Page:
Dementia – focus on prevention
Dementia primarily affects older people, and symptoms include memory loss, confusion, difficulties with communication and everyday tasks, and personality changes. According to the World Health Organization (WHO), an estimated 36 million people globally have dementia, and by 2050 this figure is set to rise to 115 million. A progressive disease that currently has no cure, Alzheimer’s places a huge burden on families, carers and health systems. The total annual costs of Alzheimer’s disease are estimated at around €515 billion, similar to the annual gross domestic product (GDP) of Belgium.
Considerable effort has gone into the search for a cure for Alzheimer’s. However, it is now well known that signs of Alzheimer’s disease can be found in the brain decades before the first symptoms appear. Researchers are therefore increasingly focusing their efforts on finding ways of stopping the disease in its tracks during this pre-symptomatic phase to prevent the disease entirely or at least delay the onset of symptoms.
Challenges here include the difficulty of identifying people who are likely to develop Alzheimer’s dementia, our poor understanding of these earliest stages of the disease, and a lack of flexibility in the way clinical trials are carried out.
The EPAD project is addressing these problems in a number of ways. Firstly, it will draw on existing national and regional registers of people at risk of developing Alzheimer’s dementia to create a single, pan-European EPAD register of around 24 000 people. Of these, the 6 000 deemed to be at greatest risk of Alzheimer’s dementia will be invited to join an EPAD cohort of at risk subjects. This group will undergo standardised tests and follow-up. Finally, the project will select around 1 500 people from this EPAD cohort to take part in early stage ‘adaptive’ clinical trials of drugs designed to prevent Alzheimer’s dementia.
Trialling adaptive trials for Alzheimer’s prevention
In traditional clinical trials, half of the people participating in the trial receive the drug under investigation, and half receive a placebo. Trials may last years and cost a lot of money. In adaptive clinical trials, several candidate drugs are simultaneously compared to each other and to a placebo, meaning that a greater proportion of patients benefit from a potentially active treatment. Furthermore, in an adaptive trial, researchers can adapt the trial design in response to emerging results. For example, if a candidate medicine appears to be particularly effective in only certain groups of people, that medicine can be preferentially given to those people in order to confirm the finding. Similarly, new candidate drugs can be added to the trial and medicines that prove ineffective can be dropped. In addition, adaptive trials allow researchers to test both individual drugs and combinations of different medicines.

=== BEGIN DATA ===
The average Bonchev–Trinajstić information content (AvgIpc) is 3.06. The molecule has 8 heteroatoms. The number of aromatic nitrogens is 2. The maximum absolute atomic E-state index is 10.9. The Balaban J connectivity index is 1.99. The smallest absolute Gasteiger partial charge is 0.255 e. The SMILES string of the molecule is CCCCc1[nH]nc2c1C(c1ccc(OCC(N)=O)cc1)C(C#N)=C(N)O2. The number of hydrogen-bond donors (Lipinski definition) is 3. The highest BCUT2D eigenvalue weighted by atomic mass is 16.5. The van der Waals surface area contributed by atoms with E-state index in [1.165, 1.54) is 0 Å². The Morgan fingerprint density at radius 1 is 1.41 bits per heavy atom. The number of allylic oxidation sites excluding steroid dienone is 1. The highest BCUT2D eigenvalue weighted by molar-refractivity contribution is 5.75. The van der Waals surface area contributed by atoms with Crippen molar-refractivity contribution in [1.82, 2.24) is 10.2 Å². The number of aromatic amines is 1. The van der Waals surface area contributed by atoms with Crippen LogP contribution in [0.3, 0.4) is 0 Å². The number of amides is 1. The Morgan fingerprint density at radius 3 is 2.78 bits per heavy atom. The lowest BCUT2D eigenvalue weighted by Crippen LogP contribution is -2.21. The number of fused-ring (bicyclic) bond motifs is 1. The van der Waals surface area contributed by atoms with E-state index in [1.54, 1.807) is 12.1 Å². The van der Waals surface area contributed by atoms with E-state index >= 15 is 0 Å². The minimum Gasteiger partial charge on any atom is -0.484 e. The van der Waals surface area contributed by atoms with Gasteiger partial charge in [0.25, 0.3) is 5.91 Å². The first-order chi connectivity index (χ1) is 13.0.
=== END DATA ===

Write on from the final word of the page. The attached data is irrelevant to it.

This innovative trial design has already proven effective for testing new treatments for breast cancer. The EPAD project is pioneering this approach in Alzheimer’s disease. By adopting this approach, the project expects to be able to identify ineffective medicines earlier in drug development and so avoid failures in more advanced (Phase III) trials. By setting up a cohort of patients ready to enter trials and creating a pan-European network of trial sites, EPAD will also make clinical trials more efficient.
Patients are well represented in the project; this will ensure the project responds to the needs of people with dementia and their families.
The EPAD project does not operate alone. Together with IMI’s EMIF-AD and AETIONOMY projects, it forms the IMI Alzheimer’s disease platform. It is also working closely with other, similar initiatives worldwide, including the US-based Global Alzheimer’s Platform.
In addition, all data collected from the EPAD cohort and trial will be made publicly available for analysis to help researchers everywhere improve their understanding of the early, pre-dementia phase of Alzheimer’s disease.
Ultimately, the hope is that this project will reinvigorate the development of treatments for one of the most challenging diseases facing our ageing societies.